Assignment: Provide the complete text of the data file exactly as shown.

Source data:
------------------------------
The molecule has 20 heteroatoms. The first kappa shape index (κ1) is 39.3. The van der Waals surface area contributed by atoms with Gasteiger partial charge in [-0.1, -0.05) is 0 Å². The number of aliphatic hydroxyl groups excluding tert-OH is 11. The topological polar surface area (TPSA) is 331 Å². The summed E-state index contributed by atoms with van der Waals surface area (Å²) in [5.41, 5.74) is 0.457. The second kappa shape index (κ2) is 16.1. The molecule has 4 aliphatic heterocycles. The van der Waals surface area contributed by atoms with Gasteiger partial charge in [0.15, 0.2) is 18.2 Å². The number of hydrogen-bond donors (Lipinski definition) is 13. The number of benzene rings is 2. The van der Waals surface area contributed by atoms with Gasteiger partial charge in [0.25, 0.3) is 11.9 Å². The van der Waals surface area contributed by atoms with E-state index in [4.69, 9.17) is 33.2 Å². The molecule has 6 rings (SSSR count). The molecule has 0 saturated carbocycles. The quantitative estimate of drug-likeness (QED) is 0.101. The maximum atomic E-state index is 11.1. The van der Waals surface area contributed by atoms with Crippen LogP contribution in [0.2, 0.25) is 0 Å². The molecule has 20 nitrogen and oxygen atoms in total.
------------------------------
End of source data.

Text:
The molecule has 20 heteroatoms. The first kappa shape index (κ1) is 39.3. The van der Waals surface area contributed by atoms with Gasteiger partial charge in [-0.1, -0.05) is 0 Å². The number of aliphatic hydroxyl groups excluding tert-OH is 11. The topological polar surface area (TPSA) is 331 Å². The summed E-state index contributed by atoms with van der Waals surface area (Å²) in [5.41, 5.74) is 0.457. The second kappa shape index (κ2) is 16.1. The molecule has 4 aliphatic heterocycles. The van der Waals surface area contributed by atoms with Gasteiger partial charge in [0.15, 0.2) is 18.2 Å². The number of hydrogen-bond donors (Lipinski definition) is 13. The number of benzene rings is 2. The van der Waals surface area contributed by atoms with Gasteiger partial charge in [0.25, 0.3) is 11.9 Å². The van der Waals surface area contributed by atoms with E-state index in [4.69, 9.17) is 33.2 Å². The molecule has 6 rings (SSSR count). The molecule has 0 saturated carbocycles. The quantitative estimate of drug-likeness (QED) is 0.101. The maximum atomic E-state index is 11.1. The van der Waals surface area contributed by atoms with Crippen LogP contribution in [0.2, 0.25) is 0 Å². The molecule has 20 nitrogen and oxygen atoms in total.